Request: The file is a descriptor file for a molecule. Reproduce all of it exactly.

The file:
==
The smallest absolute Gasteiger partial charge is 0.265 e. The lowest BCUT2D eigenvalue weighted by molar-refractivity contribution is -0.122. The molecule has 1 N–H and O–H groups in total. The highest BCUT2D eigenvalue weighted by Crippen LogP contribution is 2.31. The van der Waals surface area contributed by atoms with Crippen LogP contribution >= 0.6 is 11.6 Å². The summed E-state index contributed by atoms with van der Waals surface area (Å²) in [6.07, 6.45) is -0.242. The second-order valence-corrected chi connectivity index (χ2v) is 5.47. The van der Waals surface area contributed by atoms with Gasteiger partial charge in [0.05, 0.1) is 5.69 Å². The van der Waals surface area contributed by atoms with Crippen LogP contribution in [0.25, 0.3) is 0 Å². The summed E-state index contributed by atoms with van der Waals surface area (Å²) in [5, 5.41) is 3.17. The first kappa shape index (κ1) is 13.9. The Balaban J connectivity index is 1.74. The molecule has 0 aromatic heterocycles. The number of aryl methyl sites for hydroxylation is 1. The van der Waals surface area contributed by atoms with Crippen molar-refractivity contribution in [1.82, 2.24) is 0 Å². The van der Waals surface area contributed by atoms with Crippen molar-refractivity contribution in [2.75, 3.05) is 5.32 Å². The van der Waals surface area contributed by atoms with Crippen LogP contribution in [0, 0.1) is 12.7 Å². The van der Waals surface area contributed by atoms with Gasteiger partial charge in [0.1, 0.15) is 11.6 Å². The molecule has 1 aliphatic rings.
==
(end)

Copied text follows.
The smallest absolute Gasteiger partial charge is 0.265 e. The lowest BCUT2D eigenvalue weighted by molar-refractivity contribution is -0.122. The molecule has 1 N–H and O–H groups in total. The highest BCUT2D eigenvalue weighted by Crippen LogP contribution is 2.31. The van der Waals surface area contributed by atoms with Crippen LogP contribution >= 0.6 is 11.6 Å². The summed E-state index contributed by atoms with van der Waals surface area (Å²) in [6.07, 6.45) is -0.242. The second-order valence-corrected chi connectivity index (χ2v) is 5.47. The van der Waals surface area contributed by atoms with Gasteiger partial charge in [0.05, 0.1) is 5.69 Å². The van der Waals surface area contributed by atoms with Crippen LogP contribution in [0.25, 0.3) is 0 Å². The summed E-state index contributed by atoms with van der Waals surface area (Å²) in [5, 5.41) is 3.17. The first kappa shape index (κ1) is 13.9. The Balaban J connectivity index is 1.74. The molecule has 0 aromatic heterocycles. The number of aryl methyl sites for hydroxylation is 1. The van der Waals surface area contributed by atoms with Crippen molar-refractivity contribution in [1.82, 2.24) is 0 Å². The van der Waals surface area contributed by atoms with Crippen molar-refractivity contribution in [2.75, 3.05) is 5.32 Å². The van der Waals surface area contributed by atoms with Crippen LogP contribution in [0, 0.1) is 12.7 Å². The van der Waals surface area contributed by atoms with Gasteiger partial charge in [0.1, 0.15) is 11.6 Å². The molecule has 1 aliphatic rings.